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The PEN Community calls for a Peaceful Resolution of the Current Crisis in Ukraine

PEN International, the Writers for Peace Committee, Polish PEN and Russian PEN have each published statements calling for a peaceful, negotiated solution to Ukraine’s current crisis and for respect for Ukrainian citizens’ rights to free expression, assembly and peace.

 

Please read these statements below:

 

PEN International 

 

We, PEN International, the worldwide association of writers is deeply concerned by the escalating political situation in Ukraine with Russian forces now in de facto control of much of Crimea.

 

All individuals and peoples have a right to peace, free expression and free assembly. Military action rarely solves conflict, which should instead be resolved by peaceful dialogue and full respect for freedom of expression, in line with the PEN Charter. We urge all sides in the conflict to begin, as a matter of urgency, meaningful discussions towards a peaceful solution which respects the rights of all in Ukraine.

 

As outlined in PEN International’s Girona Manifesto on Linguistic Rights, respect for all languages and cultures  is fundamental to the process of constructing and maintaining dialogue and peace in the world. [1]   Every linguistic community in Ukraine – whether Ukrainian, Russian or Crimean Tatar – should have the right for its language to be used as an official language in its territory.[2]

 

Additionally, we call on the governments of Ukraine and the Russian Federation to ensure that freedom of expression and access to information is fully protected.

 

John Ralston Saul

International President

PEN International

 

 


The Writers for Peace Committee

 

The Writers for Peace Committee (WfPC) of PEN International is deeply concerned by the political crisis, the rise of political passions, intolerance and violence in Ukraine and the disintegration of its unity and sovereignty.

 

The WfPC calls on all Ukrainian writers and other intellectuals in Ukraine to do everything they can to assert the principles of a democratic dialogue about the situation in and the future of Ukraine.

 

The Committee calls upon the new government of Ukraine, the leaders of political parties and other interest groups, the Verkhovna Rada of Ukraine and all responsible political and opinion leaders to do everything in their power to calm their people, respecting at the same time freedom of speech and thought, and, above all, to strive for a peaceful dialogue between all political groups in Ukraine. We also urge the Verkhovna Rada to pay special attention to the linguistic rights of those speaking Russian and other languages and the fact that the rights of all ethnical minorities in Ukraine are to be recognized.

 

The Committee also urges all responsible state representatives in Europe, and particularly in the Russian Federation, not to get involved in conflicts and to avoid any attempt to take advantage of the situation in Ukraine for their own benefit. We strongly appeal to all sides to decline any violence or military intervention. We call upon them to respect the territorial unity and sovereignty of Ukraine, the right of the Ukrainian people to decide their own future and to respect the freedom of expression of all people in Ukraine and in their own countries.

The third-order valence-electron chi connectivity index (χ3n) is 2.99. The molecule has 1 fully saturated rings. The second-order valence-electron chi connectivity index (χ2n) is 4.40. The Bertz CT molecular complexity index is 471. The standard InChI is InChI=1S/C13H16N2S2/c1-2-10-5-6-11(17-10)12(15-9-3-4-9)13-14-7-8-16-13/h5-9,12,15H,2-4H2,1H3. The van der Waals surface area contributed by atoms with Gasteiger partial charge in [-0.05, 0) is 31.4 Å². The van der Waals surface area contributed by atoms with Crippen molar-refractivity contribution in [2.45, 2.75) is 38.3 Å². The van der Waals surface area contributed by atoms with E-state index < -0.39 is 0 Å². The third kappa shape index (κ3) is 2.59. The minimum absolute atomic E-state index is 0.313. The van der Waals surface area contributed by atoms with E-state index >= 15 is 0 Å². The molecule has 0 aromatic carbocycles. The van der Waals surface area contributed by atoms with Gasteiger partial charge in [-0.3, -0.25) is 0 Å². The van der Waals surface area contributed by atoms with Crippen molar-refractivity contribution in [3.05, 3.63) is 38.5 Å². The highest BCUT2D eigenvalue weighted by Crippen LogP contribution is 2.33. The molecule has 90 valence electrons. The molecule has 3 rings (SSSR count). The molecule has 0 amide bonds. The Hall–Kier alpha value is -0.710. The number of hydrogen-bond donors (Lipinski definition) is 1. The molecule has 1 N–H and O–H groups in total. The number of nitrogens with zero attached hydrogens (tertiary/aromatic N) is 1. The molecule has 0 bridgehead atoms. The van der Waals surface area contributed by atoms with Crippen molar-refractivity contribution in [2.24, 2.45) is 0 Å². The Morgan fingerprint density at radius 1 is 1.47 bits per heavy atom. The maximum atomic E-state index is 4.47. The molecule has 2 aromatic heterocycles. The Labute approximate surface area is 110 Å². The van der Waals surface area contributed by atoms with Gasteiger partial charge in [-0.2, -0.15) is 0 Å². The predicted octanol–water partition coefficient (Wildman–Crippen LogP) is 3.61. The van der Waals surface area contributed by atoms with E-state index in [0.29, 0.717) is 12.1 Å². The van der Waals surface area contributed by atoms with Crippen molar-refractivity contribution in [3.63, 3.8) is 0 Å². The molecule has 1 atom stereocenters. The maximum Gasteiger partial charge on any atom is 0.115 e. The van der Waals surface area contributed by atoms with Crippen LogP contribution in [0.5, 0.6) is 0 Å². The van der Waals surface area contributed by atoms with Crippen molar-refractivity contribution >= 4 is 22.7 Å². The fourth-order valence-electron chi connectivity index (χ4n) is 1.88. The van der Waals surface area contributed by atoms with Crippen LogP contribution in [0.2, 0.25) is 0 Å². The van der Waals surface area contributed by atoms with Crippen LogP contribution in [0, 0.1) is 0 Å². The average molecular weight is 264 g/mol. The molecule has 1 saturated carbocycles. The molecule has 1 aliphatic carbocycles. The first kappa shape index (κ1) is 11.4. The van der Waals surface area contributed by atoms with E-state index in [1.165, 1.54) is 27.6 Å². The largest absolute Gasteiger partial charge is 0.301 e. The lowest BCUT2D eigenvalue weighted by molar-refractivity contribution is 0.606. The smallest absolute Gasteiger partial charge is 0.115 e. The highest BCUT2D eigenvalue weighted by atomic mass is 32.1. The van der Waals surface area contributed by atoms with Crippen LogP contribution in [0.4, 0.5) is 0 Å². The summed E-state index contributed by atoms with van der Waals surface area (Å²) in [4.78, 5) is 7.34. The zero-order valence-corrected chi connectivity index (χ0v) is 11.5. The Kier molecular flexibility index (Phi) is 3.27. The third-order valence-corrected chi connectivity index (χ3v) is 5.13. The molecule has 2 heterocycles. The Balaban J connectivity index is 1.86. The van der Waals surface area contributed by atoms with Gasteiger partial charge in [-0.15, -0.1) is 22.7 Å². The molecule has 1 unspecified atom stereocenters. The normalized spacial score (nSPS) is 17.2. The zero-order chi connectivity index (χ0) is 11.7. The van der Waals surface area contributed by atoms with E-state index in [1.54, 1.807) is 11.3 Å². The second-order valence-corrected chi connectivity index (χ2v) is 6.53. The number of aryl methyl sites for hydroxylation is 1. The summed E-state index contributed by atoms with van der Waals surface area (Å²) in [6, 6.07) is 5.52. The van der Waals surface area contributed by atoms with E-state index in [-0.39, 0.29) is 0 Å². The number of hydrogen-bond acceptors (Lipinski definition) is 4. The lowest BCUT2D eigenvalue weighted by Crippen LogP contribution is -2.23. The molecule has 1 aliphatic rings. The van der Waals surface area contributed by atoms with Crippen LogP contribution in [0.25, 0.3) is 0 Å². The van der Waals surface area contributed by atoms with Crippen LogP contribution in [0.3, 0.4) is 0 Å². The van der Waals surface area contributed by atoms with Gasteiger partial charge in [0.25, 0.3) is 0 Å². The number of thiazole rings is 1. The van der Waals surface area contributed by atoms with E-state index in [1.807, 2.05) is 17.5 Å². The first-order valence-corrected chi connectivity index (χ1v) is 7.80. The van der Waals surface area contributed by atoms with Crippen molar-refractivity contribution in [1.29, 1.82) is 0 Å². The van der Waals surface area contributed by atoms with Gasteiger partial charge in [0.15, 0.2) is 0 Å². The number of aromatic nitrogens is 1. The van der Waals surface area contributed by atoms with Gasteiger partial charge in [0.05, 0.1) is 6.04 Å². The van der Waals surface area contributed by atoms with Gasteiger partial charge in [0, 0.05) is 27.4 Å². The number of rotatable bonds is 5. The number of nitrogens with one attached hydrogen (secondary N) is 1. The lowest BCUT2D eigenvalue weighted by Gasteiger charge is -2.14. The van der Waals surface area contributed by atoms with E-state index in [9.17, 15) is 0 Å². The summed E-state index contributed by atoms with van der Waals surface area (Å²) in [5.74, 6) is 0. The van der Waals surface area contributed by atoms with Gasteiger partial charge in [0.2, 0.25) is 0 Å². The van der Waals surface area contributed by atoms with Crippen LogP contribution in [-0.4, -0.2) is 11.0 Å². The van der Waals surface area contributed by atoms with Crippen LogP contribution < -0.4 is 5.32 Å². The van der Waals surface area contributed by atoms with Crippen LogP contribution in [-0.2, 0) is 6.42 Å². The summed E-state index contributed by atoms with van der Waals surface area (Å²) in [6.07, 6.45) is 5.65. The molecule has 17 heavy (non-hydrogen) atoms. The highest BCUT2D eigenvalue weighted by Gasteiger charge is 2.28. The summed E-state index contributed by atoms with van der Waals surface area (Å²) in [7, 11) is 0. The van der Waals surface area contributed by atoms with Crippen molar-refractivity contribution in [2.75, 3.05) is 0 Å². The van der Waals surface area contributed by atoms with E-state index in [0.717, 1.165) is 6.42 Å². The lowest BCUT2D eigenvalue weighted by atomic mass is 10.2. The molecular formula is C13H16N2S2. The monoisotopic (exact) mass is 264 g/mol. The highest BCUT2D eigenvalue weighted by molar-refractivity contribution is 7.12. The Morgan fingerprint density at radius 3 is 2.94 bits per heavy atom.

Tone Peršak

Chair of the Writers of Peace Committee

 

 

 

Russian PEN

 

The Russian PEN centre addresses fellow writers, journalists and bloggers on 3 March, World Writers Day:

 

During these difficult days – when, at any moment a civil war could start in Ukraine, or a war between Russia and Ukraine, or a war in the centre of Europe, when there is greater aggression in the relationships between nations, states, peoples, persons – the word has extreme power: the word pronounced on TV or in a political meeting, the word printed in a newspaper, the word posted on the internet.

 

The word can be used for the manipulation of public understanding, for propaganda instead information, as a source of hate. But it can also be used for truth, understanding and positive thinking.

 

In the history of our country there are too many examples of how state propaganda poisoned the thinking of our citizens and led to the deaths of millions of our people and people from other countries.

 

Now, we face a similar danger. We see around us a a crisis of language which was described by Orwell. Such words as peace, war, fascism and democracy, protections and invasion are shamelessly misused.

 

Lie adds the illusion of legality to actions, which are not legal. And each of us is personally responsible – before history and before him/her self, for everything he or she is says or writes today.

 

 

 

Polish PEN

 

The Polish PEN Club strongly protests the Russian Federation’s invasion of the territory of Ukraine.

 

We are warning the public about the nature and scope of the current events.

 

We support the stand of the authorities of the Republic of Poland who indicate that the objective of the aggression is to dismantle the existing international order. This order is based on the principles of the United Nations Charter, the International Convention on Civil and Political Rights, agreements of the Organisation for Security and Co-operation in Europe and the entire system of legal treaties and conventions which govern inter-state relations.

 

We oppose the provocative and ostentatiously mendacious war propaganda that has been set in motion on a mass scale with the aim of concealing the aggressor’s actions and intentions.

 

We express our solidarity with Ukrainians who are defending the independence and unity of their own country.

 

In line with the principles of the International PEN Charter: “Members of PEN should at all times use what influence they have in favour of good understanding and mutual respect among nations; they pledge themselves to do their utmost to dispel race, class, and national hatreds and to champion the ideal of one humanity living in peace in the world. […] Members pledge themselves to oppose such evils of a free press as mendacious publication, deliberate falsehood, and distortion of facts for political and personal ends”.